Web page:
In the News
March 15, 2005
A few interesting developments in robotics might be worth noting.
The Japanese are demonstrating humanoid robots, and are saying that there will be one or more of these in most Japanese households by 2015(!), Washington Post- Japan embraces latest robots. Japan has long been enamored of robots, Japanese Hospitality Robots Debut At World Expo. The article says that robots are already being employed as receptionists, night watchmen, guides, hospital workers, and pets. I might dismiss this as hype, except that three years ago, I would never have imagined that Tommie Jean and I would own and depend upon a robotic vacuum cleaner to sweep our floors. I would have guessed that we wouldn't have bought one until 2015-2020.
The fellow on the left is targeted for household introduction in 5-to-6 years, Hitachi's humanoid robots can chat, zip around. Another article discusses the rapid displacement of human workers by electronic equivalents... e. g., automated answering systems. Of course, the global economy is generating new jobs to replace those that machines are usurping, as it has done for that past two centuries, but the author argues that the pace is quickening. Still, a principal concern in the 1940's and 1950's was what everyone would do with their leisure time now that machines were taking over everything. Social scientists in the 40's and 50's were anticipating the imminent advent of the 32-hour work-week.
Meanwhile, DARPA is running their autonomous vehicle road run again this year, Duke University Engineers Join 'Red Team' Robotic Vehicle Team. Last year, none of the entrants finished the course.
Another interesting concept being advanced is that of a "space blimp" that would use solar-powered ion engines (?!) to accelerate a helium-filled flying wing into orbit, Orbital Airship.
I have major questions about this. The highest altitudes that present-day balloons can reach is about 125,000 feet (~25 miles or 40 kilometers). At that altitude, atmospheric pressure is about 1/300th what it is at at sea level, or about 2.5 mm. of mercury. Apparently, this concept is based upon deploying a much lighter "blimp" from a "dark sky station" at this 40 kilometer altitude. Conventional ion engines couldn't begin to operate at the atmospheric pressures at 40 kilometers. They would require pressures 3-to-4 orders of magnitude lower than this... pressures of the order of 10-3 to 10-4 which would be found at altitudes of 95 to 110 kilometers.(350,000 to 400,000 feet). However, the ionosphere starts at 40 kilometers. One idea I entertained in 1956 was the notion of trying to generate an "ion wind", in which ions accelerated in air would bump neutral air molecules, herding them forward. In this manner, I thought that it might be possible to accelerate a space vehicle in the ionosphere. However, one problem with this would seem to me to be that if buoyancy gave you enough lift to support the vehicle, it couldn't go very fast because of atmospheric drag. Of course, an inflatable flying wing could generate lift through its forward motion, but it would take quite a bit of push to support it against the pull of gravity. Still, if an "ion wind" could be generated by accelerating positive ions already in the ionosphere, exhaust speed could be very low, and ionic thrusts could be relatively high.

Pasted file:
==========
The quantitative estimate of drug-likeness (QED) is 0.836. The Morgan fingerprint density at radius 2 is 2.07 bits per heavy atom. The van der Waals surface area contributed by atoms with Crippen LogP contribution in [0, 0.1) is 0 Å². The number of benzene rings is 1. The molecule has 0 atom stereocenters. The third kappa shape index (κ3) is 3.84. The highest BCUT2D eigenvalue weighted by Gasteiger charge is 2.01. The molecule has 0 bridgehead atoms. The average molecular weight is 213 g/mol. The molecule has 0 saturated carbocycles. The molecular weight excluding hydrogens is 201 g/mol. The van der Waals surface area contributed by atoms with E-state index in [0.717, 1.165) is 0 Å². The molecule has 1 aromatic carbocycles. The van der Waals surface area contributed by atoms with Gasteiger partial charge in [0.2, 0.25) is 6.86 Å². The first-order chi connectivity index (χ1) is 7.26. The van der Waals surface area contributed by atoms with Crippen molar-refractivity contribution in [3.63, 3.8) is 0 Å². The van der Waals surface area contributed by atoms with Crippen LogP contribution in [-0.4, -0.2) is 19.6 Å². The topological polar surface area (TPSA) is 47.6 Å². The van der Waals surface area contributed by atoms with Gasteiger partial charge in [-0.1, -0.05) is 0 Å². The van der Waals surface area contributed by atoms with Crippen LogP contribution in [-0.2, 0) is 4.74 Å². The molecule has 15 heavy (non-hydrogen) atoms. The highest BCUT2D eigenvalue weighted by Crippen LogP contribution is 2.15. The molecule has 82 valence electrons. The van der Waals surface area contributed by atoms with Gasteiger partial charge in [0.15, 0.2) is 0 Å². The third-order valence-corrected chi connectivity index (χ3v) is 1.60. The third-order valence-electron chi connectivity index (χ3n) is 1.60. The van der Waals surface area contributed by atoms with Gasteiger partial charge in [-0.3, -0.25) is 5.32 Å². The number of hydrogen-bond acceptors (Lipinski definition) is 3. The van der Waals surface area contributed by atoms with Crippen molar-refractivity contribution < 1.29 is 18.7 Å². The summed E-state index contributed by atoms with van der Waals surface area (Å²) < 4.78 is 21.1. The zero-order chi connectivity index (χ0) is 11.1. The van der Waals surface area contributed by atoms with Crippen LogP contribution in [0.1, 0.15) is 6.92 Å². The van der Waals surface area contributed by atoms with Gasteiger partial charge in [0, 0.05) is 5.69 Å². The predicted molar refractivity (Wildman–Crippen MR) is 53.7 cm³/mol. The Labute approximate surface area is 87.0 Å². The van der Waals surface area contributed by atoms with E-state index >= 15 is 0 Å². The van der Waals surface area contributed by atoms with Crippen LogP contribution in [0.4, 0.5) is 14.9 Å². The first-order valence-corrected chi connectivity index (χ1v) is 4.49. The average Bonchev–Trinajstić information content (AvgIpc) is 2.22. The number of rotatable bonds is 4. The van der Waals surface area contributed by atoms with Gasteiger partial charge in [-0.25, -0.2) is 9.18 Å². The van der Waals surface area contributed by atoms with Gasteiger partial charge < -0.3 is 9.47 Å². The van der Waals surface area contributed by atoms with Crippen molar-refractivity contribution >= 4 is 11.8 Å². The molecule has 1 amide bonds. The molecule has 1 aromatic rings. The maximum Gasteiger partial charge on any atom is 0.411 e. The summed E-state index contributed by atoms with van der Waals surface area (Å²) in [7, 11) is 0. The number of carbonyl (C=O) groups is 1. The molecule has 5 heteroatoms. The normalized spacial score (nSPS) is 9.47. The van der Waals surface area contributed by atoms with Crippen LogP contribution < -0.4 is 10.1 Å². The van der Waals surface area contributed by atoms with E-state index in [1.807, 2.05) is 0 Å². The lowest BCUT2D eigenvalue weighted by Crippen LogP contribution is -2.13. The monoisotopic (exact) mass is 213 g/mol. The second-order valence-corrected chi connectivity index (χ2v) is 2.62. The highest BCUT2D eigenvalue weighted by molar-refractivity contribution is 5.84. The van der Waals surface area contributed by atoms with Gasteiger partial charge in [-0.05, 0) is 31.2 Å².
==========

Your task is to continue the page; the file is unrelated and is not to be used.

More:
But there's another problem that seems insuperable to me. As the speed of the vehicle increased, the stagnation temperature of the air would rise as it does with nose cones. Long before you ever got to orbital speed, the gossamer-thin plastic that enclosed the helium would melt. Lift depends upon momentum transfer, mv, which increases in proportion to speed, but stagnation temperatures increase as the square of the speed, ½mv2. In order to get the lift needed to overcome the gravitational pull, the ship would face energy levels and temperature typical of rocket flight. (Centrifugal force goes up as the square of the speed, so at half the orbital speed of 5 miles a second (8 kilometers a second), the "space blimp" would still weigh 3/4ths of what it would on the ground. And at half the orbital speed, stagnation temperatures would be several thousand degrees.) (Since the accelerating blimp has to pass through all the speed levels up to orbital speed, it's going to have to experience these temperatures before it can attain orbit. And if there's so little air that won't be any heating, there's also no air to provide buoyancy.)
Finally, the Methuselah Mouse Prize now exceeds $1,000,000, Anti-aging prize tops $1 million. This is wonderful news because it relates directly to the delay, and hopefully, to the prevention and cure of cancer, Parkinson's Disease, Alzheimer's Disease, and so forth and so on.